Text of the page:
Mo Farah vows to be back after finishing eighth in London Marathon
Kenya's Wilson Kipsang smashes record on his way to victory as Briton finds it tough on debut
World record-holder Wilson Kipsang won the men's London Marathon in a course record two hours, four minutes and 29 seconds yesterday as Britain's Mo Farah found life tough on his debut over the distance.
Kipsang eclipsed the previous London record of 2:04:40 set by fellow Kenyan Emmanuel Mutai in 2011.
It was a second London victory for Kipsang, the 2012 champion, who outpaced compatriot Stanley Biwatt in the finishing straight.
Tsegaye Kebede of Ethiopia, last year's winner was third, and Ayele Abshero of Ethiopia was fourth.
Kenya celebrated a race double as Edna Kiplagat, runner-up for the past two years in London, won the women's event.
Farah, reigning Olympic and world 5,000 and 10,000 metres champion, finished in eighth place having failed to break Steve Jones' British record of 2:07:13, which has stood since 1985.
"I will be back," Farah said. "I'm not going to finish it like this.
"I gave it my all but I'm disappointed I didn't go out there and give what the crowd deserve."
British distance great Brendan Foster, commentating on the race, urged Farah to stick to defending his track gold medals at the 2016 Olympic Games in Rio.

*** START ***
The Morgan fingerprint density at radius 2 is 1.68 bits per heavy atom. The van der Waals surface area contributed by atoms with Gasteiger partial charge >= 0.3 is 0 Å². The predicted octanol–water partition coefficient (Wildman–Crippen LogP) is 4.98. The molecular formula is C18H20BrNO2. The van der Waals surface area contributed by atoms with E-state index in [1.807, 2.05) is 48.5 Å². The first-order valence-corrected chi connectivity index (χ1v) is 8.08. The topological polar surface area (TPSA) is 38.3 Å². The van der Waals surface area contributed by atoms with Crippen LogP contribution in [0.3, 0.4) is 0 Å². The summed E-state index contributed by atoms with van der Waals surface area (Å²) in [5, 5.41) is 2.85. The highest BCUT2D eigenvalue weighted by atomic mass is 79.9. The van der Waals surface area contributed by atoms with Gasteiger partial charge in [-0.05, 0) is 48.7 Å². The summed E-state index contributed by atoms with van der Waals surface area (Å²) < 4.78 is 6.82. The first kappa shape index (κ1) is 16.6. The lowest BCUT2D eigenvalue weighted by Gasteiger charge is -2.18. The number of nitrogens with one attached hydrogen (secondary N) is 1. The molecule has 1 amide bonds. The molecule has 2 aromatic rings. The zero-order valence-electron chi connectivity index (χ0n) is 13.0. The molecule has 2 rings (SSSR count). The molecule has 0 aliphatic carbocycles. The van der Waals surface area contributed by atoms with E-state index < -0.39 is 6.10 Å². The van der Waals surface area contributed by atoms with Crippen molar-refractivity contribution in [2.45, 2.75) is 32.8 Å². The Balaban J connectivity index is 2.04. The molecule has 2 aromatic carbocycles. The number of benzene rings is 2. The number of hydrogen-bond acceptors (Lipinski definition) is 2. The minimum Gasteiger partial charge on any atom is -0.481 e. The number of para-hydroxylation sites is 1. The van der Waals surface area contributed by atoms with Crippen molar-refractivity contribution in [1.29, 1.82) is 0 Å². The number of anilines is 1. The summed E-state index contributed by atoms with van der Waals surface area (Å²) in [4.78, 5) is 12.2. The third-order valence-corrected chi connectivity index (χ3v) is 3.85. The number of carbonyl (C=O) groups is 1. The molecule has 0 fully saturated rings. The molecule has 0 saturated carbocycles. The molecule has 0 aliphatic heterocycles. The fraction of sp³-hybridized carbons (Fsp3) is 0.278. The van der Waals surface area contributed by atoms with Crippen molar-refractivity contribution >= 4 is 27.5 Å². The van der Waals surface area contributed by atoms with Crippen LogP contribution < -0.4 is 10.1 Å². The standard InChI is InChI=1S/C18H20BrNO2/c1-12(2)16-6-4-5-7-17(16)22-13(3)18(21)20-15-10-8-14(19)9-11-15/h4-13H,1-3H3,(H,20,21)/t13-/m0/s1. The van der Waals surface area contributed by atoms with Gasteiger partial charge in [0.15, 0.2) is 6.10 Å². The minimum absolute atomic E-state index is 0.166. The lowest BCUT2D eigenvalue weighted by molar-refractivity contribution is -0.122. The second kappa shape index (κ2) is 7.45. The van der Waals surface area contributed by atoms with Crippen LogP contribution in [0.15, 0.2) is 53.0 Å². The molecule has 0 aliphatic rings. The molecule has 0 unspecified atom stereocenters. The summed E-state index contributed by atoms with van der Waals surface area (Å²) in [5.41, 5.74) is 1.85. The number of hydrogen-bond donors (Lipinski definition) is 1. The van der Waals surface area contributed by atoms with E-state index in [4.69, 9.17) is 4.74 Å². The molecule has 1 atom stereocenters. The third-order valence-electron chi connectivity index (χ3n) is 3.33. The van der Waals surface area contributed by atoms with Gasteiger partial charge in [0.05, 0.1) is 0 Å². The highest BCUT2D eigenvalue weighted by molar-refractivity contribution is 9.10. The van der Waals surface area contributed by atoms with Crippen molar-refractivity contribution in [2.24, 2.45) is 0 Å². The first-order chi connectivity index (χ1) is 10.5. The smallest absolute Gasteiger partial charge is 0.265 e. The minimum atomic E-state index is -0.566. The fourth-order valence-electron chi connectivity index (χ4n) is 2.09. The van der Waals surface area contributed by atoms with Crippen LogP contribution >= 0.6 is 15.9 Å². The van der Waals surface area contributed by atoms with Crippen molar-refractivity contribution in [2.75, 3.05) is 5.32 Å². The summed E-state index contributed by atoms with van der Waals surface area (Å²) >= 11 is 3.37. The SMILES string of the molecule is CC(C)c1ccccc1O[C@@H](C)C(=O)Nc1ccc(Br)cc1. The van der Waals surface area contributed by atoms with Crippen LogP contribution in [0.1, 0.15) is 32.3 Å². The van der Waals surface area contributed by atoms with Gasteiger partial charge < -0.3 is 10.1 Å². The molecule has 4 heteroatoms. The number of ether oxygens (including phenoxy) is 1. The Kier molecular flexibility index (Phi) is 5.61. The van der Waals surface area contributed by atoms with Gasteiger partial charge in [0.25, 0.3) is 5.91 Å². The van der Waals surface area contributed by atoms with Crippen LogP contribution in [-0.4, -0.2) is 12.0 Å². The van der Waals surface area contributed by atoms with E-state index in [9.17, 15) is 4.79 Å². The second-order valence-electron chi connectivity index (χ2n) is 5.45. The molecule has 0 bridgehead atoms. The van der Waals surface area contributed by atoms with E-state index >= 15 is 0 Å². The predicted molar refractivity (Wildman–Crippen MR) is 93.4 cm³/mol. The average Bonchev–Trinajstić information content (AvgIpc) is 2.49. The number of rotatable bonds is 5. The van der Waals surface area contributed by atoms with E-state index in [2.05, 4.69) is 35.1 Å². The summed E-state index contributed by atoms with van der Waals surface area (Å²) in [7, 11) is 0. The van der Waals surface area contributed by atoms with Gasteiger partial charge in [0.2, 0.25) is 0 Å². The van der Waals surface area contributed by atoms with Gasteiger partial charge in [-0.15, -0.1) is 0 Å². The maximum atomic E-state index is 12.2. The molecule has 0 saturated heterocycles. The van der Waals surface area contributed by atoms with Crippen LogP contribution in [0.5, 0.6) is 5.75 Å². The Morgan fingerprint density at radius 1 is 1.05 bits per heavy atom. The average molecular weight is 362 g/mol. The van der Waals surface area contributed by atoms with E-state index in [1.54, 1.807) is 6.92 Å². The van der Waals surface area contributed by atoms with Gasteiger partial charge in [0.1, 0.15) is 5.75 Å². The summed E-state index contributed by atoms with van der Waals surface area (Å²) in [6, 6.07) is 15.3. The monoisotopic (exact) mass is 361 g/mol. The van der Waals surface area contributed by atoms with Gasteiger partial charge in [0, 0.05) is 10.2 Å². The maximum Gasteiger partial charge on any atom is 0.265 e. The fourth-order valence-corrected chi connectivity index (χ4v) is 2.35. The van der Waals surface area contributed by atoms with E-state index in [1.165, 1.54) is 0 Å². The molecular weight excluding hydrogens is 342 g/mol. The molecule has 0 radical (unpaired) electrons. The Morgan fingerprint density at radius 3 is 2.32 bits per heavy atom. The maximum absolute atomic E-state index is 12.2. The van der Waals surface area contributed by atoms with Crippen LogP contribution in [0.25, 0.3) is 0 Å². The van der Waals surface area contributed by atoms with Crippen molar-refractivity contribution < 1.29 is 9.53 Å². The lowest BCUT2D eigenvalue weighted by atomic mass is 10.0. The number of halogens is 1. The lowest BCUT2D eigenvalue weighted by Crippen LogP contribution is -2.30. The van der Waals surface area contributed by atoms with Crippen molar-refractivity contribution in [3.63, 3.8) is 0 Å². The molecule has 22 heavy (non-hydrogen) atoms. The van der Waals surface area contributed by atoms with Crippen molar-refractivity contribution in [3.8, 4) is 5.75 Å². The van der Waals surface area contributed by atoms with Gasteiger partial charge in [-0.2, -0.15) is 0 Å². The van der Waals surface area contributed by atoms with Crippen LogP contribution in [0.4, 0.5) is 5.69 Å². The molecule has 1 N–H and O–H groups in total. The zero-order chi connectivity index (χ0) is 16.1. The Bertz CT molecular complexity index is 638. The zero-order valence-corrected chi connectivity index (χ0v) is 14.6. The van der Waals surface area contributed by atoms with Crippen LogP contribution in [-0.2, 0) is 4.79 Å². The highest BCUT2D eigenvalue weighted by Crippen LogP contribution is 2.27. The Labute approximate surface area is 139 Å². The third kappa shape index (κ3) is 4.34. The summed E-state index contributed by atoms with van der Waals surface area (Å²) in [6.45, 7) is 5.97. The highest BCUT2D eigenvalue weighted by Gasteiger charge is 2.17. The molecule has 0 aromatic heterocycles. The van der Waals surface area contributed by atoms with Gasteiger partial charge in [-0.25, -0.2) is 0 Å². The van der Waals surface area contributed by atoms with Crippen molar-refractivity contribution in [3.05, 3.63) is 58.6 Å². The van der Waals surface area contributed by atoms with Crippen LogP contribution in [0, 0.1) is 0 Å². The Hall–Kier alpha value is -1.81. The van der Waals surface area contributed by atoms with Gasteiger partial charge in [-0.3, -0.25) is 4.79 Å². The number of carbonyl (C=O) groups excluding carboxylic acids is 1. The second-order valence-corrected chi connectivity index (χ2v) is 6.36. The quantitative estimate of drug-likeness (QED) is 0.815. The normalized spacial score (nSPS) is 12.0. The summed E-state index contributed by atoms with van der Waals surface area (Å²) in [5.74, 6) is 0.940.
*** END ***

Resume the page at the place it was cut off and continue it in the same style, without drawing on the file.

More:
However, the 31-year-old Farah refused to be rushed into a decision on his future, saying: "It was pretty tough.
"I'm disappointed but you try things and sometimes it doesn't work, but you have to give it a go.
"You learn - life goes on."
Farah, not helped by missing a drink station shortly after the halfway mark, added: "I gave it a go. That's all I could do.
"I'm just disappointed. But the field was tough.
"You've got Olympic champions just finishing now. It was the strongest field ever put together by the London Marathon.
"I've gone straight in at the deep end, but that's what athletics is all about."
Two-times reigning world champion Edna Kiplagat won the women's race in 2:20:21 with Florence Kiplagat three seconds further back in second place.
After breaking away from the field, the pair remained close together until the final bend when Edna Kiplagat surged ahead.
Florence Kiplagat could not respond and Edna Kiplagat broke the finish line tape several metres in front.
Ethiopia's Tirunesh Dibaba, the Olympic and world 10,000 metres champion, marked her marathon debut by finishing in third place.
She had looked set to challenge the Kenyan duo for much of the race but paid a heavy price for dropping a water bottle and stopping to pick it up.
Dibaba finished 14 seconds adrift.